Iditarod musher continues battle to help combat veterans
Rick Casillo has plenty of fans. Well-known and respected, he’s a longtime fixture on the Iditarod circuit, but Casillo’s other focus is centered around helping another group of veterans.
Casillo and his wife, Jennifer Casillo, joined other guests for the official opening of Talkeetna’s Camp Battle Dawgs Lodge.
“This is my way of serving, I did not serve in the military,” Rick Casillo said. “Veterans and warriors is something I’ve always been passionate about.”
Jennifer Casillo currently serves in the Alaska National Guard. The Casillos created the organization Battle Dawgs four years ago to help military veterans suffering from post-traumatic stress disorder (PTSD) and traumatic brain injuries.
“Now, we actually have a home base where we can bring a lot more people up, and house a lot more warriors at one time,” Rick Casillo told KTVA, adding that the lodge also means veterans can spend more nights at the camp, instead of camping outdoors.
Dr. Deb Wood owns the lodge and lives in it half the year when she’s not back in Virginia.
“I had my property, 640 acres up here, nobody was using it, because I was stuck back east treating the military,” Wood told KTVA.
She helps treat veterans back on the East Coast who suffer from mental issues stemming from combat. Wood said the physical symptoms of combat are only one sign of potential problems.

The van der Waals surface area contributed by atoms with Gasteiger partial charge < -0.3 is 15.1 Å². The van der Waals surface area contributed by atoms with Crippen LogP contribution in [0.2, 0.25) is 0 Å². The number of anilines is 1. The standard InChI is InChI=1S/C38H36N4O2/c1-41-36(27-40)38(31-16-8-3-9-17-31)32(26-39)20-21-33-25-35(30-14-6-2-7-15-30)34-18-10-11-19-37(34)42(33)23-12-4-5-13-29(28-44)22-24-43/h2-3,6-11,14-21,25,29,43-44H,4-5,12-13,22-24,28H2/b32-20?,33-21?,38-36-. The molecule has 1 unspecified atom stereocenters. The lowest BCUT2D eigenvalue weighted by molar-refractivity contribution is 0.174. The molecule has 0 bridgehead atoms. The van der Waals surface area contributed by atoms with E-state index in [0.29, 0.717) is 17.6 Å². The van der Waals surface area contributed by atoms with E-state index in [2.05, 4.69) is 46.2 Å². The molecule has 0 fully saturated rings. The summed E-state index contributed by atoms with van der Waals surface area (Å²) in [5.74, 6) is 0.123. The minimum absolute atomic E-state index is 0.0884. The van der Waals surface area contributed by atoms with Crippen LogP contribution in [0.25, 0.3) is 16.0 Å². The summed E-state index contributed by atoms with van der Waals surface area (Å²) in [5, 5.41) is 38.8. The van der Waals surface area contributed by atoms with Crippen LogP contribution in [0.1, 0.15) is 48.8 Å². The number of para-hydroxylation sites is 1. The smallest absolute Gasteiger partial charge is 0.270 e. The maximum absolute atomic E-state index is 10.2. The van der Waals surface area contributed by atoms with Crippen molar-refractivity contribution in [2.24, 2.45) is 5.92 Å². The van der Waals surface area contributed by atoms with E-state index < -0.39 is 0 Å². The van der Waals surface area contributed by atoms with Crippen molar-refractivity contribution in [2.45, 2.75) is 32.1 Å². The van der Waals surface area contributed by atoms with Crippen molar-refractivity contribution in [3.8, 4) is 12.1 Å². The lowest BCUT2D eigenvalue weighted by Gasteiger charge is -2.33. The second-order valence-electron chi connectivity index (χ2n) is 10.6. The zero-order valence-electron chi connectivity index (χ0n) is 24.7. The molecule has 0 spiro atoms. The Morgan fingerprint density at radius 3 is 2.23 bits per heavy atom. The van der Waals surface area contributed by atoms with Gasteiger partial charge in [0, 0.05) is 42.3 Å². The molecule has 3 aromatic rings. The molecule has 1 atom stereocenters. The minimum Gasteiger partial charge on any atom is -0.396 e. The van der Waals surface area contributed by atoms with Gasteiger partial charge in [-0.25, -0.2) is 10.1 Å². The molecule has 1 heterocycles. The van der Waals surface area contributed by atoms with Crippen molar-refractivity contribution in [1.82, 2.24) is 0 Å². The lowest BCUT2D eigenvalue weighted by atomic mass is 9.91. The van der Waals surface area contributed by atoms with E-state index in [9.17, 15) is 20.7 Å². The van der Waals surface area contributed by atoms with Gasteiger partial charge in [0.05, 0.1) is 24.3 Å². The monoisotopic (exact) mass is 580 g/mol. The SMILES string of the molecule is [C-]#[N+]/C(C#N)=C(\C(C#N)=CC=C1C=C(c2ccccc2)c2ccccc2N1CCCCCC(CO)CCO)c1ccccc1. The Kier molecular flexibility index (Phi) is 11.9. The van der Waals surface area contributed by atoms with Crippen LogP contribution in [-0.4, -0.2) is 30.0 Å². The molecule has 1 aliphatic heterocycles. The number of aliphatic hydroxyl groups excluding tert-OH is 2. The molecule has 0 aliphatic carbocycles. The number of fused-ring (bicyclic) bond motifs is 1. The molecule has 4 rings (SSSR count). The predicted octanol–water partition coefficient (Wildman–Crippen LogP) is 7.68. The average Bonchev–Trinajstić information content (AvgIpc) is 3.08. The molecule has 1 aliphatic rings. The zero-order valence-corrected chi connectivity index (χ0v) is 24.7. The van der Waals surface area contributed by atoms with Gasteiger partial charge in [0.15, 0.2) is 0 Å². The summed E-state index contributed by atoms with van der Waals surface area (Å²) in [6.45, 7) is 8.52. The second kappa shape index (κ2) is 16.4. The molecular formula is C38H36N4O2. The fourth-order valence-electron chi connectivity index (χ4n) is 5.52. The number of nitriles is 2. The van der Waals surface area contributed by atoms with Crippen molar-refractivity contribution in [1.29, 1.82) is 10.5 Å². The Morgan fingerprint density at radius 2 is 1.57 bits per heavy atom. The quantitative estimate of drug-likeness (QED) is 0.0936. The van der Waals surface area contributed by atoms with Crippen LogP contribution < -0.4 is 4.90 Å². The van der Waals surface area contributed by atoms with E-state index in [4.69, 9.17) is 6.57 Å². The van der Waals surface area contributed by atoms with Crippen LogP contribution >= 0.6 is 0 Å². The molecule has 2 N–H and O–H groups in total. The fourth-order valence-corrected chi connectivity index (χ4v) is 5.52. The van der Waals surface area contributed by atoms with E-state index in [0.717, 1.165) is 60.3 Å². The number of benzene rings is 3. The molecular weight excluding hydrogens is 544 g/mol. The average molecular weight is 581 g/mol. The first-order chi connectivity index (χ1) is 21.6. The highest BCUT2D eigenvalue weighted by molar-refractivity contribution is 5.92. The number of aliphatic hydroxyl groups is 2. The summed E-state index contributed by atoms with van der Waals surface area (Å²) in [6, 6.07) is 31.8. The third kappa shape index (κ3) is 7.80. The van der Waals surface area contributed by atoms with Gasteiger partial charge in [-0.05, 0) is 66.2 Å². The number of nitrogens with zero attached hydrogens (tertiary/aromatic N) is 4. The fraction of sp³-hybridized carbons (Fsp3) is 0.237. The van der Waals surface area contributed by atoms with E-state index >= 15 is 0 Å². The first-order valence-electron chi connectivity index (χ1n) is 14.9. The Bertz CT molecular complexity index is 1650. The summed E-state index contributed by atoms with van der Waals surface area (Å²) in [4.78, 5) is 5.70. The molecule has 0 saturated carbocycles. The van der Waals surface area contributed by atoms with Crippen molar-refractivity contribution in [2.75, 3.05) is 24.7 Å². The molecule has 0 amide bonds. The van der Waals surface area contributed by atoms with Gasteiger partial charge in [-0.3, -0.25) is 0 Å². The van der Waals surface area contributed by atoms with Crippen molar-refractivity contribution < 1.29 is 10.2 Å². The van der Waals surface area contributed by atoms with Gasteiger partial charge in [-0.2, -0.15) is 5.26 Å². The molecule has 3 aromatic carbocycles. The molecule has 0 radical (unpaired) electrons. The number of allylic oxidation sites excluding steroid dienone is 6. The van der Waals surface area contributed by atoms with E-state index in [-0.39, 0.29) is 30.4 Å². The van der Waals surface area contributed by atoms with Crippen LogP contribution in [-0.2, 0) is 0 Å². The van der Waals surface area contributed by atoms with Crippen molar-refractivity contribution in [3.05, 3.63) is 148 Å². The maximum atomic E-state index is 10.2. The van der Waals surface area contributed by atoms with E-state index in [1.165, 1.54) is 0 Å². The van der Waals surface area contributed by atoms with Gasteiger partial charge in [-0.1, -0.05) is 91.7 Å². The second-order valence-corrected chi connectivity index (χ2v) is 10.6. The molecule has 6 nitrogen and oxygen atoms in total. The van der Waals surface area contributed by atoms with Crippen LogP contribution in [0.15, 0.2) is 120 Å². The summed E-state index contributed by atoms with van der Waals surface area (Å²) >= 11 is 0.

“We’d see such amazing results, but then the emotional part was causing them to not be totally healed,” Wood said.
It’s estimated 22 veterans commit suicide every day around the country, but many veterans groups say the number is likely higher, since Alaska is among a handful of states that does not report suicide by veterans.
Michael Lindsay will leave the U.S. Army next April after 20 years of service. Several deployments into combat have taken their toll on him, he says.
“I was kind of going down that road of senseless anger, not very patient with people, very moody, disconnecting myself from people around me, people who cared about me,” said Lindsay, who joined the Battle Dawgs program in 2015.
“Being able to disconnect from technology, from work, from social networks, just being with my self, with my own thoughts, out in nature, it allowed me to take a hard look at who I was, and some of the things I had seen and done, and how it affected me,” Lindsay explained.
The group’s motto is “helping our warriors one step at a time.” The Casillos believe they’ve taken the important first step in a lengthy process: providing veterans a home away from home.
Rick Casillo may be the right guy to help them find their way back on the trail. He is, after all, accustomed to racing for the long haul.
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